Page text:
1961 Renault Dauphine Owner's Manual - Prison DoorThe Renault may have also been the first car to introduce rear seat child safety locks.  Perhaps their engineers anticipated how badly passengers would want to escape.
Those French are a horny bunch, no?
Those French are a horny bunch, no?

1961 Renault Dauphine Owner's Manual - Shift PatternPage 31 reads, “WARNING: Your children will have no idea what a conventional 3-speed shift pattern looks like.”
Another section of the crumbling manual describes in exquisite detail how to perform importance maintenance procedures such as adjusting the valves and carburetor.  I wish current automakers would appreciate the apparently quaint notion that some owners would find such information useful.
I don’t know how Harry’s father’s relationship with La Dauphine ended but I know the break came quickly.  Dad was a lawyer and small town judge who kept meticulous records for all of his vehicles.  The notations for this one end with the 1000 mile service, suggesting that he said “au revior” in well less than a year.
[thanks again Alff!]

0 Comments

  1. My father actually speaks fondly of the Dauphine that he owned as a GI stationed in Germany in 1968. He was the 4th or 5th GI owner, having bought the car for $150 or so. His had the auxillary hand crank and would start on even the coldest mornings. He kept it for several months and sold it to yet another GI for $150 or so when he replaced it with a new Triumph Spitfire.
    I remember seeing the service intervals listed in a 1970s Chevy truck manual. It had different service intervals listed for different driving conditions: normal, severe, dusty, and one where the transmission might be submerged. If the ttransmission was to be submerged, the fluid change interval was daily!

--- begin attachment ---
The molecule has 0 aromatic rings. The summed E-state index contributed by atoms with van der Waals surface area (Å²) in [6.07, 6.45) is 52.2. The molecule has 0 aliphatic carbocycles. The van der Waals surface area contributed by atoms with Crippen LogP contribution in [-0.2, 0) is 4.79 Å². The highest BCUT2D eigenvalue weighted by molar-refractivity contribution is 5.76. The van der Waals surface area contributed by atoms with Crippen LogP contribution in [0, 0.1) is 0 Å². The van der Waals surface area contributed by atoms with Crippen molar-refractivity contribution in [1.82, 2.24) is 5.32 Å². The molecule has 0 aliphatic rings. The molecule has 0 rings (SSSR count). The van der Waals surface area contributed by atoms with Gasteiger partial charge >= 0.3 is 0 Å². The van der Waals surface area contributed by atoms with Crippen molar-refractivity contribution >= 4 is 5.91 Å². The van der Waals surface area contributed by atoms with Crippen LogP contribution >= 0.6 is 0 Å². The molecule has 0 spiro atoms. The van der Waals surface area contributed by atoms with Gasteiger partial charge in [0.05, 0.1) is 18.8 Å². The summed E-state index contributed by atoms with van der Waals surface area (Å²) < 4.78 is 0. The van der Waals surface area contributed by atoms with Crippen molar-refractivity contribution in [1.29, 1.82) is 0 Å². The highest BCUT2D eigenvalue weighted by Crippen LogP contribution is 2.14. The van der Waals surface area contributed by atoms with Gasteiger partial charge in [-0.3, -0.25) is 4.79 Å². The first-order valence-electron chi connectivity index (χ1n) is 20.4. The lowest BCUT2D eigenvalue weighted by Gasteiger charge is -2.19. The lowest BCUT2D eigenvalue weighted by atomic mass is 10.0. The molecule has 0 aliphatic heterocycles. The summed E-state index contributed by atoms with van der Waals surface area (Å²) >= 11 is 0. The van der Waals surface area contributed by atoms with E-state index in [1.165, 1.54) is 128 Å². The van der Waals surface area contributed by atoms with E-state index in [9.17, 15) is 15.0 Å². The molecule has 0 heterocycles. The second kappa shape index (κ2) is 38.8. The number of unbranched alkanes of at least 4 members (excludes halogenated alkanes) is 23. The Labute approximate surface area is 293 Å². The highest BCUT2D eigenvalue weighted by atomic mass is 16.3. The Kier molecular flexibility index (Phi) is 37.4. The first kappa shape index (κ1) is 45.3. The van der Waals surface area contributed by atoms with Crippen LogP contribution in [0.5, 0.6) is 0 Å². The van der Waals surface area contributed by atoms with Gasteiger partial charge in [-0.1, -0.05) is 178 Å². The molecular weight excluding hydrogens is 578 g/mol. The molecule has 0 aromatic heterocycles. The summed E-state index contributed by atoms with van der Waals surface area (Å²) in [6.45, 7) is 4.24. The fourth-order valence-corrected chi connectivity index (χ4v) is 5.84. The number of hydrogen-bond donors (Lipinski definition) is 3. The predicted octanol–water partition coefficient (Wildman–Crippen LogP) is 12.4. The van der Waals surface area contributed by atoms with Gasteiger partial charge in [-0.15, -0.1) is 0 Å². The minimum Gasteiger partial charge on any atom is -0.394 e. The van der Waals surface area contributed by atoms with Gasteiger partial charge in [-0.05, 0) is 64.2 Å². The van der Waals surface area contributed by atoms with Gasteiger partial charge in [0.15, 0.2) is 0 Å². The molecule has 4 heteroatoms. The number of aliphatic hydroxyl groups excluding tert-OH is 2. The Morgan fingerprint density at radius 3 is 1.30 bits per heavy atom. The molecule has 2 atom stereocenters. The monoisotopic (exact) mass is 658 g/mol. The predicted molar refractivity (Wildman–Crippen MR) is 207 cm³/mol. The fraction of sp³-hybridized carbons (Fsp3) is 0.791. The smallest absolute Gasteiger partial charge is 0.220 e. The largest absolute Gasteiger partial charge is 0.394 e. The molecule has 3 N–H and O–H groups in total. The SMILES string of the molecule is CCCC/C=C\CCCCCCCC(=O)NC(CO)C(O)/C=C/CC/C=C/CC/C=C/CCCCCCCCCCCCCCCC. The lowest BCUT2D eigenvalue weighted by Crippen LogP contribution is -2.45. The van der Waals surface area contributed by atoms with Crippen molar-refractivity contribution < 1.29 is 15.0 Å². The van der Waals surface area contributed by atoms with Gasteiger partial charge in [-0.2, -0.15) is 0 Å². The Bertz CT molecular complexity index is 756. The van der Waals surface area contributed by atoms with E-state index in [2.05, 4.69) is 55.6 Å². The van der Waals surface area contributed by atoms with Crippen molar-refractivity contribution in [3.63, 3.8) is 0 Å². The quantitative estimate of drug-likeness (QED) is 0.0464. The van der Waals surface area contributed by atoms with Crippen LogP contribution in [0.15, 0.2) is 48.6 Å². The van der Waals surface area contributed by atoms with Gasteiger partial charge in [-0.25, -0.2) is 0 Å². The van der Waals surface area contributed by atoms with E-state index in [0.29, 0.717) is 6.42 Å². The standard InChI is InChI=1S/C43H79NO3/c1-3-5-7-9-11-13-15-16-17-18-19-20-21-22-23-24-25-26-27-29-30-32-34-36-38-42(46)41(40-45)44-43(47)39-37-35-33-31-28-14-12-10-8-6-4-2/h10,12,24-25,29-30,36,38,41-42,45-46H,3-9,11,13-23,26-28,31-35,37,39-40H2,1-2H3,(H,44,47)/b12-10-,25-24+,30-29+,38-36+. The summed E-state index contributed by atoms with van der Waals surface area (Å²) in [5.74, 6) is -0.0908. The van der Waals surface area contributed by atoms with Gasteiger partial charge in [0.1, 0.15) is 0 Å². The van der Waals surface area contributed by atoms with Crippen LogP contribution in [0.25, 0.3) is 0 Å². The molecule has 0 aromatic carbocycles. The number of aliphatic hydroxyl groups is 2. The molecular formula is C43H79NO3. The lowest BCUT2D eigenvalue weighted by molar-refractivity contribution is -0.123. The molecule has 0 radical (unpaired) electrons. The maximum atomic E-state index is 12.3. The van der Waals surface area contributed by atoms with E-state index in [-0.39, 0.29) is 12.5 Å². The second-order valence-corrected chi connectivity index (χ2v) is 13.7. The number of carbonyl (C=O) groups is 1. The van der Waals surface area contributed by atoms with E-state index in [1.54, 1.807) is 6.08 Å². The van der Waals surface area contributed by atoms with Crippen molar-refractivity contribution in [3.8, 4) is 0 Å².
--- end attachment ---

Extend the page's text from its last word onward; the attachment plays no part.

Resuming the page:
2. It looks speedy in the video — after they speed up the camera.
    [youtube FYbiaCRwwAU http://www.youtube.com/watch?v=FYbiaCRwwAU youtube]
    I know the Dauphine isn't particularly powerful, speedy, or even desirable. However, I still kind of like 'em. I guess I like them in the same manner that I like other maligned cars. I guess I have a soft spot for the underdog.

      1. "Garofalo"? You mean that you secretly find it attractive in a librarianesque way but don't want to admit it to your buddies? If so, I whoeheartedly agree with your assesment and your use of the term.

  3. "With the switch centered, the clutch is inoperative."
    That's—um—handy, I guess. Although I can't say that I've driven other cars and said, "If only there was a way to make my clutch inoperative."

    1. I've always said cars need a "friendly horn" and an "angry horn."
      Beep-beep! (Hey! I know that jogger! How ya' doin'!?)
      HONNNK! (Nice lane change, buddy! Too bad I was taking up that space with my car!)
      Beep-beep! (Excuse me, did you notice that the left turn arrow is green?)
      HONNNK! (The flippin' light's been green for twenty seconds, lady! Quit wiping your baby's snot in the back and crawl back into the drivers' seat!)

    1. Do not, under any circumstances, stop posting old race pictures.